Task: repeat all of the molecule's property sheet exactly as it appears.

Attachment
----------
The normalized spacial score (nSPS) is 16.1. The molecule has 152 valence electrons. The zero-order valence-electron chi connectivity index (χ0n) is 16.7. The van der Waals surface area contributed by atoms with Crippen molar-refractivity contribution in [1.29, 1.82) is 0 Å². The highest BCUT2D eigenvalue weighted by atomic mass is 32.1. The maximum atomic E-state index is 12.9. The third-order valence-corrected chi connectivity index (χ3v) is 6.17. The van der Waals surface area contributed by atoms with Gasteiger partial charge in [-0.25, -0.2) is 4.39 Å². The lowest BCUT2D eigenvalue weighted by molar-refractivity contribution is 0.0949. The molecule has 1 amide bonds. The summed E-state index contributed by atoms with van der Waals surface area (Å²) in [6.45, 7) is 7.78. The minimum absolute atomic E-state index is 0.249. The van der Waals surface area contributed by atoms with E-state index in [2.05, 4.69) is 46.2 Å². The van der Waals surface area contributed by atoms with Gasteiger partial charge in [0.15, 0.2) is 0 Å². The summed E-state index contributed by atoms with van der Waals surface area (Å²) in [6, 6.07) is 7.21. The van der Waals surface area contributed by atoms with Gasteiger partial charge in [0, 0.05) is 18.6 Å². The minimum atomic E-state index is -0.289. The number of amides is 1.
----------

The normalized spacial score (nSPS) is 16.1. The molecule has 152 valence electrons. The zero-order valence-electron chi connectivity index (χ0n) is 16.7. The van der Waals surface area contributed by atoms with Crippen molar-refractivity contribution in [1.29, 1.82) is 0 Å². The highest BCUT2D eigenvalue weighted by atomic mass is 32.1. The maximum atomic E-state index is 12.9. The third-order valence-corrected chi connectivity index (χ3v) is 6.17. The van der Waals surface area contributed by atoms with Gasteiger partial charge in [-0.25, -0.2) is 4.39 Å². The lowest BCUT2D eigenvalue weighted by molar-refractivity contribution is 0.0949. The molecule has 1 amide bonds. The summed E-state index contributed by atoms with van der Waals surface area (Å²) in [6.45, 7) is 7.78. The minimum absolute atomic E-state index is 0.249. The van der Waals surface area contributed by atoms with E-state index in [2.05, 4.69) is 46.2 Å². The van der Waals surface area contributed by atoms with Gasteiger partial charge in [0.15, 0.2) is 0 Å². The summed E-state index contributed by atoms with van der Waals surface area (Å²) in [6, 6.07) is 7.21. The van der Waals surface area contributed by atoms with Gasteiger partial charge in [0, 0.05) is 18.6 Å². The minimum atomic E-state index is -0.289. The number of amides is 1.